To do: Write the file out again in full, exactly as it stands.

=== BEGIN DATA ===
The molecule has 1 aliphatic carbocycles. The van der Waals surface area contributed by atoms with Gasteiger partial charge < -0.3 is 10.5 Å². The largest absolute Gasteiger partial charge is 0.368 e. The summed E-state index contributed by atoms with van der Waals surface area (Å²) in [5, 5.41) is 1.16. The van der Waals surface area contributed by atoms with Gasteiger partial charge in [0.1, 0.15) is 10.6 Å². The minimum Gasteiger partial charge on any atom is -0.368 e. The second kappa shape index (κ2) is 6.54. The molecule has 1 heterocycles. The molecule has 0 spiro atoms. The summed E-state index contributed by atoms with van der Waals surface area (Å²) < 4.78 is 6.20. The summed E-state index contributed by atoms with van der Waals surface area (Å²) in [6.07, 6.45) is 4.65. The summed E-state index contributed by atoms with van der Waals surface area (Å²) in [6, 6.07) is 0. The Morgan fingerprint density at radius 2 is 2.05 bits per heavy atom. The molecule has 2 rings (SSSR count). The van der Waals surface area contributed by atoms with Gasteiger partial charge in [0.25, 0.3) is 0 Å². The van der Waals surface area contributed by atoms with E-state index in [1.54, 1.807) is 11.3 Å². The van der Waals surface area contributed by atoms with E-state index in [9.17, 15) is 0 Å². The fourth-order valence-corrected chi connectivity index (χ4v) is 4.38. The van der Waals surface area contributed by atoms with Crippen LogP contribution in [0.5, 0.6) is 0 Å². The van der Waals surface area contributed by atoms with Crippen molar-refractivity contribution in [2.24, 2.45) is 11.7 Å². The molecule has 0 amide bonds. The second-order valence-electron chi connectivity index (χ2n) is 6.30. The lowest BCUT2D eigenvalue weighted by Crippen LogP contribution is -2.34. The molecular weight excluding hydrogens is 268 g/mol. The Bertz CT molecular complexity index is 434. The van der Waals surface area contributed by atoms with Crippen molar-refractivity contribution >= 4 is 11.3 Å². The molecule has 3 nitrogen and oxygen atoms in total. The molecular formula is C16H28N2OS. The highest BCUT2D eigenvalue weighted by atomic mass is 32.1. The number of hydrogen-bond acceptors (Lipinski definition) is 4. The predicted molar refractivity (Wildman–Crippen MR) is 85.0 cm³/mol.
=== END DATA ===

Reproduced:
The molecule has 1 aliphatic carbocycles. The van der Waals surface area contributed by atoms with Gasteiger partial charge < -0.3 is 10.5 Å². The largest absolute Gasteiger partial charge is 0.368 e. The summed E-state index contributed by atoms with van der Waals surface area (Å²) in [5, 5.41) is 1.16. The van der Waals surface area contributed by atoms with Gasteiger partial charge in [0.1, 0.15) is 10.6 Å². The minimum Gasteiger partial charge on any atom is -0.368 e. The second kappa shape index (κ2) is 6.54. The molecule has 1 heterocycles. The molecule has 0 spiro atoms. The summed E-state index contributed by atoms with van der Waals surface area (Å²) < 4.78 is 6.20. The summed E-state index contributed by atoms with van der Waals surface area (Å²) in [6.07, 6.45) is 4.65. The summed E-state index contributed by atoms with van der Waals surface area (Å²) in [6, 6.07) is 0. The Morgan fingerprint density at radius 2 is 2.05 bits per heavy atom. The molecule has 2 rings (SSSR count). The van der Waals surface area contributed by atoms with Gasteiger partial charge in [0.25, 0.3) is 0 Å². The van der Waals surface area contributed by atoms with E-state index in [1.54, 1.807) is 11.3 Å². The van der Waals surface area contributed by atoms with E-state index in [9.17, 15) is 0 Å². The fourth-order valence-corrected chi connectivity index (χ4v) is 4.38. The van der Waals surface area contributed by atoms with Crippen LogP contribution in [0.5, 0.6) is 0 Å². The van der Waals surface area contributed by atoms with Crippen molar-refractivity contribution in [2.24, 2.45) is 11.7 Å². The molecule has 0 amide bonds. The second-order valence-electron chi connectivity index (χ2n) is 6.30. The lowest BCUT2D eigenvalue weighted by Crippen LogP contribution is -2.34. The molecular weight excluding hydrogens is 268 g/mol. The Bertz CT molecular complexity index is 434. The van der Waals surface area contributed by atoms with Crippen molar-refractivity contribution >= 4 is 11.3 Å². The molecule has 3 nitrogen and oxygen atoms in total. The molecular formula is C16H28N2OS. The highest BCUT2D eigenvalue weighted by atomic mass is 32.1. The number of hydrogen-bond acceptors (Lipinski definition) is 4. The predicted molar refractivity (Wildman–Crippen MR) is 85.0 cm³/mol.